Duluth’s Waterfront Condos May Offer Million-Dollar Views

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Taking inspiration from the waters of Lake Superior, which the four-story building will directly overlook, developer Sandy Hoff has dubbed the development The Breakers.

As proposed, the building would be 55 feet high and would require an exemption, as it exceeds the maximum height of 45 feet allowed under the existing zoning. This exception request will be submitted to the Duluth Planning Commission for review at its next meeting at 5 p.m. on October 12.

“The challenge we face is with the amount of rock and the size of this site. If we were to dig deeper into the rock, our garage access ramp would be too steep to meet the ADA (Americans with Disability Act). ) requirements, ”Hoff said.

Gary Meader / [email protected]

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City staff recommend that the height deviation be approved.

“We tend to look at the two criteria of: the practical difficulty of a project and its reasonableness. And the lot is considerably crowded with a number of things, and they also try to make sure that it is responsive to. Water Street, as well as Lake Superior, so to insert a building there, that seems like a reasonable request, ”said Adam Fulton, deputy director of Duluth’s planning and economic development division.

The proposed building would exceed the height of 45 feet of the neighboring Beacon Pointe development.

Considering the elevation change as you move further away from the lake, Hoff said he suspects the proposed height variation will not cause any difficulty for neighbors.

“The zoning allows 45 feet. So the incremental difference in the amount of incremental field of view that it will occupy in the skyline is nominal,” he said.

Hoff said the proposed condominiums would range in size from 1,750 to 2,900 square feet and that unit prices would likely range between about $ 900,000 and over $ 2 million.


An artist rendering shows a planned idea for the roof of the proposed development called The Breakers.  Contribution / Arola Architecture Studio

An artist rendering shows a planned idea for the roof of the proposed development called The Breakers. Contribution / Arola Architecture Studio

While that price range is out of reach for most residents, Fulton said he’s confident potential investors have conducted enough market research to feel confident that the project will continue.

“We certainly recognize that there is a great demand for housing in Duluth, and that includes housing at all levels, both at the upper and lower ends,” he said.

The roughly $ 18 million project will be fully funded by the private sector without public support, according to Hoff. He hopes to start construction in spring 2022 and complete work by 2023.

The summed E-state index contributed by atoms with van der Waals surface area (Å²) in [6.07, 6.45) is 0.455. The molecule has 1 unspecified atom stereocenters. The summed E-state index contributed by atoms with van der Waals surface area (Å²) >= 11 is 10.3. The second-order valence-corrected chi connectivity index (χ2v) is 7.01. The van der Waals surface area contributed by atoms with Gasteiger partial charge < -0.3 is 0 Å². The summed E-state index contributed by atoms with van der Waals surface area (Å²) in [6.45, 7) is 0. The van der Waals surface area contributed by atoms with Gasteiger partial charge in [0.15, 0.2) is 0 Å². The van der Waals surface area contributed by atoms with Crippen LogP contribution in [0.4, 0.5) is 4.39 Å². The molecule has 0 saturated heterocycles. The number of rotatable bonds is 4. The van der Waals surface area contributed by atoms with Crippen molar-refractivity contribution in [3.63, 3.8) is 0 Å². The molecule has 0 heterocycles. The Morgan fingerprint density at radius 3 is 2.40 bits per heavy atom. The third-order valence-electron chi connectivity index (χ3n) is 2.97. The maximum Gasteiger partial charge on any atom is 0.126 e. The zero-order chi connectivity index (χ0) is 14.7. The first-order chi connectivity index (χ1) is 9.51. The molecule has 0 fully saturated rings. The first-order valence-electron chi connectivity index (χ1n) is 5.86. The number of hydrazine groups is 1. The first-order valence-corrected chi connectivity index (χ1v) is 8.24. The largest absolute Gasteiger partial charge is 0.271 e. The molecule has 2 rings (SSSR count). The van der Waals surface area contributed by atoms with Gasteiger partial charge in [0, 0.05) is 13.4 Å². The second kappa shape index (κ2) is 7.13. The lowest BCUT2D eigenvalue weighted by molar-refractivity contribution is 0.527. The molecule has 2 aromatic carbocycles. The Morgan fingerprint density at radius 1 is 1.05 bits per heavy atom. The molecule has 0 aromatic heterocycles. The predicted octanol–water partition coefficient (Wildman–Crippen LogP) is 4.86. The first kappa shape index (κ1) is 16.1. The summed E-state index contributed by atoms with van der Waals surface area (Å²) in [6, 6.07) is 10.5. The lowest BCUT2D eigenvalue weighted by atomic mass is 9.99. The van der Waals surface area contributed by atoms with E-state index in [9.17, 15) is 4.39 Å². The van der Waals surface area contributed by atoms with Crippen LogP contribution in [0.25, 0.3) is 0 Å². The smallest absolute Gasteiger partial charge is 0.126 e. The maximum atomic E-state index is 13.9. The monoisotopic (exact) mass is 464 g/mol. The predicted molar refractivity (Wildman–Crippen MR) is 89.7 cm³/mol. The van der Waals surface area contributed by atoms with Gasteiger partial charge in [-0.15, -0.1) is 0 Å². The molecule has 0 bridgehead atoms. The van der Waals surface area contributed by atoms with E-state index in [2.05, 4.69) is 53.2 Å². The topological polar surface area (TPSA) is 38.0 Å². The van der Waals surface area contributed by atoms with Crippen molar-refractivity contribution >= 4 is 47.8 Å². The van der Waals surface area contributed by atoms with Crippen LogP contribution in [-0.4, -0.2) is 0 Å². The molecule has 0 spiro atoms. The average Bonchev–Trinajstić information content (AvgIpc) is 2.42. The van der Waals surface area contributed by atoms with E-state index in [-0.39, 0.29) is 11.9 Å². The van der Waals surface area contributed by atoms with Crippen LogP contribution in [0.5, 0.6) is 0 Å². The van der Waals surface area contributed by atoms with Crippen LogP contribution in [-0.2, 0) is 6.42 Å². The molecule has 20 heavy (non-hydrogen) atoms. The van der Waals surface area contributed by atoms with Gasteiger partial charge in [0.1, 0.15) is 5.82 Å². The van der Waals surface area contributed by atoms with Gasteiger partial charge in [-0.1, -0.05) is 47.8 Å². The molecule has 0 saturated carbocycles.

Hoff estimates that the finished condos will generate over $ 300,000 in annual property tax revenue. He also said the project would solve pre-existing soil contamination issues at the site.

Hoff said the proposed development will not encroach on a previously established easement for a Lakewalk extension along the waterfront. But he sees little chance that the trail will be installed anytime soon.

“We met the Friends of the Lakewalk group and shared with them the scope of our project,” he said.

An extension of the Lakewalk was planned behind the Beacon Pointe Resort, but the development was built so close to the shore that there was not enough room for full multi-use, and subsequent erosion did not exist. only complicates the situation.

Meanwhile, a bluestone pedestrian walkway has been installed behind a townhouse development called The Ledges east of where The Breakers condominiums are offered. This path was also closed due to shoreline erosion. And there is an intermediate easement gap between the properties owned by Cindy and Paul Hayden, directly east of the proposed Breakers development.


The Breakers, a proposed development for Water Street in Duluth, would be 55 feet tall and would require an exemption.  Contribution / Arola Architecture Studio

The Breakers, a proposed development for Water Street in Duluth, would be 55 feet tall and would require an exemption. Contribution / Arola Architecture Studio

“It’s a trail that isn’t going anywhere right now, and the first discussions with the city are that they don’t know what future plans are for this section of the trail, if any,” Hoff said.

Fulton confirmed, “The easement is in place, should this become a priority for the city at some point. But that’s not something that would be appropriate at this point, given the current circumstances around. “

This story originally pointed to the wrong date for the next Planning Commission meeting. It was updated at 12:05 p.m. on October 7 with the correct date. The News Tribune regrets the error.


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